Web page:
M. Schwab (ed.), Encyclopedia of Cancer, Springer-Verlag Berlin Heidelberg, 2011
VHL; they are two major subgroups of the VHL disease: VHL type 1 mainly without and VHL type 2 mainly with pheochromocytoma presentation. The clinical features of the VHL syndrome include retinal (von Hippel) and cerebellar (Lindau) hemangioblastoma, as well as brain stem and spinal hemangioblastoma. They also include presence of renal cysts and renal cell carcinoma, pancreatic cysts and islet cell tumors, endolymphatic sac tumors, as well as cysts and cystadenomas of epididymis and broad ligament.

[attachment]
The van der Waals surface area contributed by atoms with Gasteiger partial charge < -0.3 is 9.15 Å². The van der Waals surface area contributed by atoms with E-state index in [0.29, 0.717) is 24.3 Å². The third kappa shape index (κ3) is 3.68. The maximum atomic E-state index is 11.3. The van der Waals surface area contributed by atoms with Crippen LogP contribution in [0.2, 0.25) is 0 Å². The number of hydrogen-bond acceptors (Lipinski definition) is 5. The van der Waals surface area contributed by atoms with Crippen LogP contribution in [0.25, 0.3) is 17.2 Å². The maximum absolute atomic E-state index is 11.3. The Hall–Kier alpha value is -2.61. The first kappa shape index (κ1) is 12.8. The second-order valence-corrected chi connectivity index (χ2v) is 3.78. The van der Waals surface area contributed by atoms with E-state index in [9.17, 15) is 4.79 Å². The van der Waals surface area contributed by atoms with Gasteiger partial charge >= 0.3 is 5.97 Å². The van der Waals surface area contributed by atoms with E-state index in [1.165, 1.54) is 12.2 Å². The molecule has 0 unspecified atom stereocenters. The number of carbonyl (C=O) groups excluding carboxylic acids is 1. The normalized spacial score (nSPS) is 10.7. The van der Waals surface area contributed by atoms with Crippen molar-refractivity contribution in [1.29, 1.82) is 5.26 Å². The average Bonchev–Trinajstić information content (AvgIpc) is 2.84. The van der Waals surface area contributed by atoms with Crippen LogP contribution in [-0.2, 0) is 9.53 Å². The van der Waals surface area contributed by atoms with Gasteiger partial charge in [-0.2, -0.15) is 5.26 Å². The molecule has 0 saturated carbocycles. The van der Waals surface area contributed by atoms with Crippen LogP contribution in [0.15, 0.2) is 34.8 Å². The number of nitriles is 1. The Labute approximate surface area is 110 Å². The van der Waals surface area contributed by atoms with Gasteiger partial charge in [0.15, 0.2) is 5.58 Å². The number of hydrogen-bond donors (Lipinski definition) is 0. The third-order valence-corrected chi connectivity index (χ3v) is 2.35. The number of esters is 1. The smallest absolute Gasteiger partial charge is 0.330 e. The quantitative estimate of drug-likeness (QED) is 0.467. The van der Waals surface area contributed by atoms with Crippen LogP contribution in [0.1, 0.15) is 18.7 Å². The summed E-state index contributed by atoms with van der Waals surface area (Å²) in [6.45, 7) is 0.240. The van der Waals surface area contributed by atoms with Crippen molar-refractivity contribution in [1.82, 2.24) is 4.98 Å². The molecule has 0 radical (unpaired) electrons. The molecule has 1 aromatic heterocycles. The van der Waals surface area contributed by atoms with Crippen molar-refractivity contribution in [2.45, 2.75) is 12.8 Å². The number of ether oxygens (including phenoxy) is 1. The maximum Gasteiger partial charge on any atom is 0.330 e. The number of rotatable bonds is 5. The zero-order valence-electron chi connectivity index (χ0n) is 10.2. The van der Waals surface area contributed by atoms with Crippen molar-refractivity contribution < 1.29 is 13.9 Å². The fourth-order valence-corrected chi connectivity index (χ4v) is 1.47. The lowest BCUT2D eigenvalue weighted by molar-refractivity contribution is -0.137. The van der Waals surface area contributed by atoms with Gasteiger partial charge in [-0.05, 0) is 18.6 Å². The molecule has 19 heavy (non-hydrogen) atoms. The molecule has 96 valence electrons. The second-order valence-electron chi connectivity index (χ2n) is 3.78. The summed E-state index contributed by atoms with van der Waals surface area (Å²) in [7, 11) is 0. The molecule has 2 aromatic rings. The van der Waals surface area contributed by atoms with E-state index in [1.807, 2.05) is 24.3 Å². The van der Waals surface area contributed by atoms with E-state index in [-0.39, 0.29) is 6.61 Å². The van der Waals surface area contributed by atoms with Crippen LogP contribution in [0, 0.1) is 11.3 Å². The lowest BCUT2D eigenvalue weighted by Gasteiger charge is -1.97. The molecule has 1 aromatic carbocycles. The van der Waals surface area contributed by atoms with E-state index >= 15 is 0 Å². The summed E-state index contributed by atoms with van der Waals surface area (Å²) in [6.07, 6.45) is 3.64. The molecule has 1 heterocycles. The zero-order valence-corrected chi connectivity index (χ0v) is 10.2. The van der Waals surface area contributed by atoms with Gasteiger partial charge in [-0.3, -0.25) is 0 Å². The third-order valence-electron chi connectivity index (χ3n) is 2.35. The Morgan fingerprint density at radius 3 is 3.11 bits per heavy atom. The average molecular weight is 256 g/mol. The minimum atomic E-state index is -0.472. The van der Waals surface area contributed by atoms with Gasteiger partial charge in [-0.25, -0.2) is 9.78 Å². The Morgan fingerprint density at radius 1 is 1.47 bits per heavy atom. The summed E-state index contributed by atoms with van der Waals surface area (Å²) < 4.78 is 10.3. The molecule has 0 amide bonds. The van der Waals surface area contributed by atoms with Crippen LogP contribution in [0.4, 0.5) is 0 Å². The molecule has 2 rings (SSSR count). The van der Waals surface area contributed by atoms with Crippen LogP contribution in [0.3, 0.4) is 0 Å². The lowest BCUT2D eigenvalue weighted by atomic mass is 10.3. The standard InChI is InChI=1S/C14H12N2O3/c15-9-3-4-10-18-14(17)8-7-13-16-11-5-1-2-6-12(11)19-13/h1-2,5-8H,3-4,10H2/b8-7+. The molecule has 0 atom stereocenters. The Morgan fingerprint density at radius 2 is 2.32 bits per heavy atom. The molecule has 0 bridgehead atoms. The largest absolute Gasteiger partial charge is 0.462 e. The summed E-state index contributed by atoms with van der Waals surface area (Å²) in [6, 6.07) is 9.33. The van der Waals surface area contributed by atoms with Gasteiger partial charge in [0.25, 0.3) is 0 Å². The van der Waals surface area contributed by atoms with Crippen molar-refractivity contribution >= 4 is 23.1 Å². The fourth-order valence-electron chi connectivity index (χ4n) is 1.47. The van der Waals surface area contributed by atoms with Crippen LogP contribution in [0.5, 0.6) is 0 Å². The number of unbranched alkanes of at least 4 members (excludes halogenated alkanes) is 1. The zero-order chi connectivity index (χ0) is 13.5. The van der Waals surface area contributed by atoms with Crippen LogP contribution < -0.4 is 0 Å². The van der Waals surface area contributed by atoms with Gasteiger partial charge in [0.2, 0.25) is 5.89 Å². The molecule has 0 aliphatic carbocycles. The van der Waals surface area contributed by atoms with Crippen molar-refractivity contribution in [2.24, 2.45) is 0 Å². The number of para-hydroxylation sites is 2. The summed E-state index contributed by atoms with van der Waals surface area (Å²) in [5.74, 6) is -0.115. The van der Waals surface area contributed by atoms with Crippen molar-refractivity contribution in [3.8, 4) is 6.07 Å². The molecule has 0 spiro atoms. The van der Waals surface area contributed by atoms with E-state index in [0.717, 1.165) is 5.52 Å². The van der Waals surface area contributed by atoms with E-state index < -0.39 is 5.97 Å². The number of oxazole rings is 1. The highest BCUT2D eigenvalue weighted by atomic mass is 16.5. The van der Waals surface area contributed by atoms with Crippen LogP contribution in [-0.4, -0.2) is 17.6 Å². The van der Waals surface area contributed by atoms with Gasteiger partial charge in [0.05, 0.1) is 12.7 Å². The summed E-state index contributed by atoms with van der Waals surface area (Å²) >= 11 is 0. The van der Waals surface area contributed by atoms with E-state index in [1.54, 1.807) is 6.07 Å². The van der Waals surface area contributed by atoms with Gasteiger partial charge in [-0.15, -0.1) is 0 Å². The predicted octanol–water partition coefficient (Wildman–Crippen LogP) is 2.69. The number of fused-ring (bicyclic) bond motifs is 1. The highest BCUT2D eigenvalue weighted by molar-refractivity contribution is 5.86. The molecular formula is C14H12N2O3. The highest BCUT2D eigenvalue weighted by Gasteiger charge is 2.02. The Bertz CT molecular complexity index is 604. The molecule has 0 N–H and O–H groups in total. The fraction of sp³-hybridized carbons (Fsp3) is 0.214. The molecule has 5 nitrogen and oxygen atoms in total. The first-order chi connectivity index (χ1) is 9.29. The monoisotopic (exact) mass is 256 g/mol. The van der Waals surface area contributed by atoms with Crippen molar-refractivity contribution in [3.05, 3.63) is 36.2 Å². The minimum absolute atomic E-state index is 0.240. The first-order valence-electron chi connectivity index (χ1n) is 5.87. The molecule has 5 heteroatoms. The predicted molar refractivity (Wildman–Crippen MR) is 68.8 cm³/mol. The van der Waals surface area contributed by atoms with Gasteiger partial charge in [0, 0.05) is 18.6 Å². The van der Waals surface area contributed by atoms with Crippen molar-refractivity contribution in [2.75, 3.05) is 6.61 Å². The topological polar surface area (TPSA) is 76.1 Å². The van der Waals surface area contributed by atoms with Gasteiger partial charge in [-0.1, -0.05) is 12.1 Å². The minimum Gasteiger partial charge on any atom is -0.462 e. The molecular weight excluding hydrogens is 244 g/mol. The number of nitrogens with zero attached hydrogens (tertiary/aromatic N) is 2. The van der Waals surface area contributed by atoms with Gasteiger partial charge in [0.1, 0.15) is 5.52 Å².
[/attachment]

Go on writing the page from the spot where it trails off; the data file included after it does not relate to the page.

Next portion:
The Von Hippel–Lindau tumor suppressor gene lies on the short arm of chromosome 3 (3p25), with three exons coding for two isoforms of the protein.
The mutations are spread in all three exons. Missense mutations usually confer better prognosis and are more frequently detected in patients presenting with (Pheochromocytoma|pheochromocytoma). About 20–30% of VHL type 2 patients develop a pheochromocytoma.
The age at diagnosis is younger than in sporadic cases. They are frequently multiple, bilateral adrenal and multifocal extra-adrenal. Rarely, they are malignant.